20 Dec 1996 17:18:19 -0500

Related articles |
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[4 earlier articles] |

Re: User definable operators ddean@CS.Princeton.EDU (1996-12-15) |

Re: User definable operators dennis@netcom.com (1996-12-15) |

Re: User definable operators fjh@mundook.cs.mu.OZ.AU (1996-12-15) |

Re: User definable operators burley@gnu.ai.mit.edu (Craig Burley) (1996-12-18) |

Re: User definable operators jdean@puma.pa.dec.com (1996-12-18) |

Re: User definable operators neitzel@gaertner.de (1996-12-18) |

Re: User definable operators tim@franck.Princeton.EDU (1996-12-20) |

Re: User definable operators nkramer@cs.cmu.edu (Nick Kramer) (1996-12-20) |

Re: User definable operators hrubin@stat.purdue.edu (1996-12-24) |

Re: User definable operators preston@tera.com (1996-12-26) |

Re: User definable operators burley@gnu.ai.mit.edu (Craig Burley) (1996-12-26) |

Re: User definable operators mfinney@inmind.com (1996-12-26) |

Re: User definable operators leichter@smarts.com (Jerry Leichter) (1996-12-27) |

[9 later articles] |

From: | tim@franck.Princeton.EDU (Tim Hollebeek) |

Newsgroups: | comp.compilers |

Date: | 20 Dec 1996 17:18:19 -0500 |

Organization: | Chemistry Department, Princeton University |

References: | 96-12-088 96-12-110 |

Keywords: | design |

William Clodius <wclodius@lanl.gov> wrote:

*>>Many programming languages allow the user to overload of language*

*>>defined operators. But a few languages also allow the user to define*

*>>their own operators. I would like to have some feedback on the*

*>>experience of others with user definable operators with respect to*

*>>specifying their syntax, associativity, precedence, semantics (e.g.,*

*>>side effects or not), etc.*

[...]

Charles Fiterman <cef@geodesic.com> writes:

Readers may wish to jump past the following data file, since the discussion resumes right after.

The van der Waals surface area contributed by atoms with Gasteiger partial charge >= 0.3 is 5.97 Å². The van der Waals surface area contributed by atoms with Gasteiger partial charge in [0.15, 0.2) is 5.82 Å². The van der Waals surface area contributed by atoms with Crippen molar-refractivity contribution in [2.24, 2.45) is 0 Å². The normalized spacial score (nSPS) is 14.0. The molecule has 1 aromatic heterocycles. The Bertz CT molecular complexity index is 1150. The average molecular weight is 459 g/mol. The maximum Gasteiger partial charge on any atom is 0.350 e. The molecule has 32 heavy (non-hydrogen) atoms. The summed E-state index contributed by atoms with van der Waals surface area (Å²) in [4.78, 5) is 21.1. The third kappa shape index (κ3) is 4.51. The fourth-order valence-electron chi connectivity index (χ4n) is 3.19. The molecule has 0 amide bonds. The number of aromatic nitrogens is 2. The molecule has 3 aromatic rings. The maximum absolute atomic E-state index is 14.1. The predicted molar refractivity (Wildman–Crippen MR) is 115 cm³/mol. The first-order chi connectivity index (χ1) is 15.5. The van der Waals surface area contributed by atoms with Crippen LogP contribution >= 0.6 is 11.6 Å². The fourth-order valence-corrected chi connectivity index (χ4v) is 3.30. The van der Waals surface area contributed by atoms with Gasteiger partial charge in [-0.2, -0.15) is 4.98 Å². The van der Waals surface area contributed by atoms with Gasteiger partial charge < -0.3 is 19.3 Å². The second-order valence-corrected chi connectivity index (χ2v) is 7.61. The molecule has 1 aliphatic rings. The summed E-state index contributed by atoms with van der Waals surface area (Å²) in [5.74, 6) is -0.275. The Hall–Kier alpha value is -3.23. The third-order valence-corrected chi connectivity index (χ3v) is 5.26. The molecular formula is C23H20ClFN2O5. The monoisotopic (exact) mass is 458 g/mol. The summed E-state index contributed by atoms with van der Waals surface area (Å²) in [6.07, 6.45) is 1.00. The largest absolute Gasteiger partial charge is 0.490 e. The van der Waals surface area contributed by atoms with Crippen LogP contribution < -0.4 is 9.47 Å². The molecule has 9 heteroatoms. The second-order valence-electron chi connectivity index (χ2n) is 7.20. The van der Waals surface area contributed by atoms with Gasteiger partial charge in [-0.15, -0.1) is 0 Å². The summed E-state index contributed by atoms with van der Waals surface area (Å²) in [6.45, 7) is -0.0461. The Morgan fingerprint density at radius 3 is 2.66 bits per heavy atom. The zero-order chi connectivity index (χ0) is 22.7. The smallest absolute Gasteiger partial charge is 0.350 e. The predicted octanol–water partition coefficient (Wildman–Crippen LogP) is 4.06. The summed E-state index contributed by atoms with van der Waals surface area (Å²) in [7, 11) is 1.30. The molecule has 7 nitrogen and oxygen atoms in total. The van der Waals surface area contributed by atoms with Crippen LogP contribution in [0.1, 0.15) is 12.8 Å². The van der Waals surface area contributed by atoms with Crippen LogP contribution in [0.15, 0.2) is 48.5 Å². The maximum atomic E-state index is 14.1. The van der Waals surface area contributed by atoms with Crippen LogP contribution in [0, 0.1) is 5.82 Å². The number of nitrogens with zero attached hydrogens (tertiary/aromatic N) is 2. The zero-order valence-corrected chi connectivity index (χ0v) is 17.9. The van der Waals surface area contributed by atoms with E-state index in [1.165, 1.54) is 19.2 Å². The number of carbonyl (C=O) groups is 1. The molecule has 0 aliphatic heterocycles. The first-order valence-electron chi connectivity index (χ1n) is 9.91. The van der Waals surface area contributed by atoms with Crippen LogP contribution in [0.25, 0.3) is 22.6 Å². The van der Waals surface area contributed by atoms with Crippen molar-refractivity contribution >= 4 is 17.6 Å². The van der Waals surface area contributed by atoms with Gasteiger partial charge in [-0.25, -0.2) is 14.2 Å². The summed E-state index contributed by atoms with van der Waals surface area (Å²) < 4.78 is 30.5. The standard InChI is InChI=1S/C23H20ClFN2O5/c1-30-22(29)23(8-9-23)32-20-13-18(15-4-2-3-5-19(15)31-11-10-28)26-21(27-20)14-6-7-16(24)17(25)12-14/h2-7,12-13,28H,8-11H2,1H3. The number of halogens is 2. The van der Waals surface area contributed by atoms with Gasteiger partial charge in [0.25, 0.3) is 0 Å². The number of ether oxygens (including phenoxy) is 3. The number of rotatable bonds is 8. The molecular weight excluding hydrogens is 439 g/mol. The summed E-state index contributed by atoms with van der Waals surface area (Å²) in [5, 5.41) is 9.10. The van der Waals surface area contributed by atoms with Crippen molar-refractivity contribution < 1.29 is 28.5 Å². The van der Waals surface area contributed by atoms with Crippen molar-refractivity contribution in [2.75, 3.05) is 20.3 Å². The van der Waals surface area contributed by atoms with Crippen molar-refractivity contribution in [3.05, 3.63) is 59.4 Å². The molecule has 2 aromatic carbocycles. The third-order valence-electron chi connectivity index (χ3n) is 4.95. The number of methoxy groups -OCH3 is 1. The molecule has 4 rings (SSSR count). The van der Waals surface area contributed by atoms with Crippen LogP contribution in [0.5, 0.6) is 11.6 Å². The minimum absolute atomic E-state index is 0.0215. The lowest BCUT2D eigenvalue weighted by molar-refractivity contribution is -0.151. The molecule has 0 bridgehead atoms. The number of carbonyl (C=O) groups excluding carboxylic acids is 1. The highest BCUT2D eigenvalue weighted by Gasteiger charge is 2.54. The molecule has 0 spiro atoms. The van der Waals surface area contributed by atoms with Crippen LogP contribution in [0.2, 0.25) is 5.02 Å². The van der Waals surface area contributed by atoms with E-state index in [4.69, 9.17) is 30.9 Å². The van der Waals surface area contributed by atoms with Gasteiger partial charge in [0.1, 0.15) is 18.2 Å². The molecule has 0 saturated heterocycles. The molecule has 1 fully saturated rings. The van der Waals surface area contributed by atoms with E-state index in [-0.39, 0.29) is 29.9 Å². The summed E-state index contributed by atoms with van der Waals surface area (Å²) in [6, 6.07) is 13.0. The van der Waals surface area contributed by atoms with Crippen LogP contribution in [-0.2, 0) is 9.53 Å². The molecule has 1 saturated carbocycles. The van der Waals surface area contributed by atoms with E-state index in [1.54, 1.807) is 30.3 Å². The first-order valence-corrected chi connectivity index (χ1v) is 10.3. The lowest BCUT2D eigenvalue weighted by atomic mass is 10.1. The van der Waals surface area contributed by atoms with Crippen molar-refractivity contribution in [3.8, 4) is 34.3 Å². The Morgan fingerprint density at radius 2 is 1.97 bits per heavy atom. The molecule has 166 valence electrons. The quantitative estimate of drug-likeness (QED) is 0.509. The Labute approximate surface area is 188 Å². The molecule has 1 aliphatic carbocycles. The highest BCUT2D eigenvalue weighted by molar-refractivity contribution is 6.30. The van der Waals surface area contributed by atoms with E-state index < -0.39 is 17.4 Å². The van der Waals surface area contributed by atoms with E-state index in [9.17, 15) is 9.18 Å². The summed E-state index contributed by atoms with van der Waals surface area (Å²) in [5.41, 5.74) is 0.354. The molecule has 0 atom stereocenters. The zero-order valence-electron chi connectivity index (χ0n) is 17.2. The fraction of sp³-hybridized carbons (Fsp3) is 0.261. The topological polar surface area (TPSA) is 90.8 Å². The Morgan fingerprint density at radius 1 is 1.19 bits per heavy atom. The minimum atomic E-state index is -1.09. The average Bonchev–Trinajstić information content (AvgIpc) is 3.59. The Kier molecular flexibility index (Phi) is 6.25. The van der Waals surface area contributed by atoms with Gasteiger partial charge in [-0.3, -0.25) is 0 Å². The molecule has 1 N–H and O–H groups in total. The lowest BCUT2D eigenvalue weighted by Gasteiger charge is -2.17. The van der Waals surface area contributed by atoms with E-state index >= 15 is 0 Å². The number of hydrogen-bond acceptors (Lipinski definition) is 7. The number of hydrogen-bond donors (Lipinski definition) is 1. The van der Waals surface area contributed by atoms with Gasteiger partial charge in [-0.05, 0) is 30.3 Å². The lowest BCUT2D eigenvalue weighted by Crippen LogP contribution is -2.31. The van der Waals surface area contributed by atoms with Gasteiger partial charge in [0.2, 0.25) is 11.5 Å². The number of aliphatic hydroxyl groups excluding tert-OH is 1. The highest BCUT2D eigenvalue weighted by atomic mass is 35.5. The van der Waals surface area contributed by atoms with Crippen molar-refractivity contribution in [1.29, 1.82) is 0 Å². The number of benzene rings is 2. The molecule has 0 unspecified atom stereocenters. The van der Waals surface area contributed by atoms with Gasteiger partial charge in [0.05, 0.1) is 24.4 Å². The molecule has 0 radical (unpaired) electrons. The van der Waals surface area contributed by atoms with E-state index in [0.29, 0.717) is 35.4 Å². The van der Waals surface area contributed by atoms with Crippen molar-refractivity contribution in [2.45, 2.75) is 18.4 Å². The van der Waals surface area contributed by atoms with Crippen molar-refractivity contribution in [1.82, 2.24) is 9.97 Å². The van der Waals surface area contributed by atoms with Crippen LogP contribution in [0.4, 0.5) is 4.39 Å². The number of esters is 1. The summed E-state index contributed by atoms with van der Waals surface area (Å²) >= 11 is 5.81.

*> Further, it's important to allow new operators. There are dot products*

*> and cross products and we need symbols for both. Having something like*

*> unicode as the symbolic base is ideal because computer math can look*

*> like published math. Very brilliant people have worked on mathematical*

*> symbolism for centuries and produced a highly readable*

*> result. Throwing it away on abominations like sqrt for the radical*

*> sign is pure evil.*

On the other hand, mathematical notation is typically highly ambiguous

as written; the "obvious" meaning is chosen based on context. For

example, "f(a+b)" means either f evaluated at a + b, or f times a + b,

depending whether f is a function or not. If you consider that

functions can really be expressions too (like (f \compose g)(a + b))

things get worse. Mathematica uses [] for functions for this very

reason.

In fact, Mathematica's syntax is a good place to look for trouble

spots in computer usage of contemporary math symbolism. The

distinction between f[x] and f[x_] is another example (though in that

case it it really due to the fact that conventional notation doesn't

distinguish dummy variables from values as well as it should. Ideally

everyone would start using the notation f(.) = 3(.) + 2, but then we

need a standard way of distinguishing multiple dummy variables ...).

Mathematical symbolism has as many nasty historical features as most

old software programs, unfortunately.

Tim Hollebeek |

Electron Psychologist |

Princeton University | email: tim@wfn-shop.princeton.edu

----------------------| http://wfn-shop.princeton.edu/~tim (NEW! IMPROVED!)

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